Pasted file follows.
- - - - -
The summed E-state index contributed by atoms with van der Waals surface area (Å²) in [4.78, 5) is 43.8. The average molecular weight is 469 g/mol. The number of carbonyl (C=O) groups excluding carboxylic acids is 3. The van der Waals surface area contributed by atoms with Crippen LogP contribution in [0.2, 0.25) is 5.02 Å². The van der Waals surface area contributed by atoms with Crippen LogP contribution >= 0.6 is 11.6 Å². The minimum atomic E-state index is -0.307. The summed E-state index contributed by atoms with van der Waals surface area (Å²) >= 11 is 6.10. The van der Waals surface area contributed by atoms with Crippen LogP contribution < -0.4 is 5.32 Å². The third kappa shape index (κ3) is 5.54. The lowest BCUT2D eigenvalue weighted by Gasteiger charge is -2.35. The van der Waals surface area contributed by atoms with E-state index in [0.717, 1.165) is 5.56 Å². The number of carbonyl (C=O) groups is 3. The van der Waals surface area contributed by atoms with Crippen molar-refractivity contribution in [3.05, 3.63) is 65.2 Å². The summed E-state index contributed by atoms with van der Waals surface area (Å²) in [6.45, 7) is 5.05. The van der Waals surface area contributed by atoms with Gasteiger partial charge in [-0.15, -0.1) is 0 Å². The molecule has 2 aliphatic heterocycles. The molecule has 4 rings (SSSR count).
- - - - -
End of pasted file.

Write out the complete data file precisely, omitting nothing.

The summed E-state index contributed by atoms with van der Waals surface area (Å²) in [4.78, 5) is 43.8. The average molecular weight is 469 g/mol. The number of carbonyl (C=O) groups excluding carboxylic acids is 3. The van der Waals surface area contributed by atoms with Crippen LogP contribution in [0.2, 0.25) is 5.02 Å². The van der Waals surface area contributed by atoms with Crippen LogP contribution >= 0.6 is 11.6 Å². The minimum atomic E-state index is -0.307. The summed E-state index contributed by atoms with van der Waals surface area (Å²) >= 11 is 6.10. The van der Waals surface area contributed by atoms with Crippen LogP contribution < -0.4 is 5.32 Å². The third kappa shape index (κ3) is 5.54. The lowest BCUT2D eigenvalue weighted by Gasteiger charge is -2.35. The van der Waals surface area contributed by atoms with E-state index in [0.717, 1.165) is 5.56 Å². The number of carbonyl (C=O) groups is 3. The van der Waals surface area contributed by atoms with Crippen molar-refractivity contribution in [3.05, 3.63) is 65.2 Å². The summed E-state index contributed by atoms with van der Waals surface area (Å²) in [6.45, 7) is 5.05. The van der Waals surface area contributed by atoms with Gasteiger partial charge in [-0.15, -0.1) is 0 Å². The molecule has 2 aliphatic heterocycles. The molecule has 4 rings (SSSR count).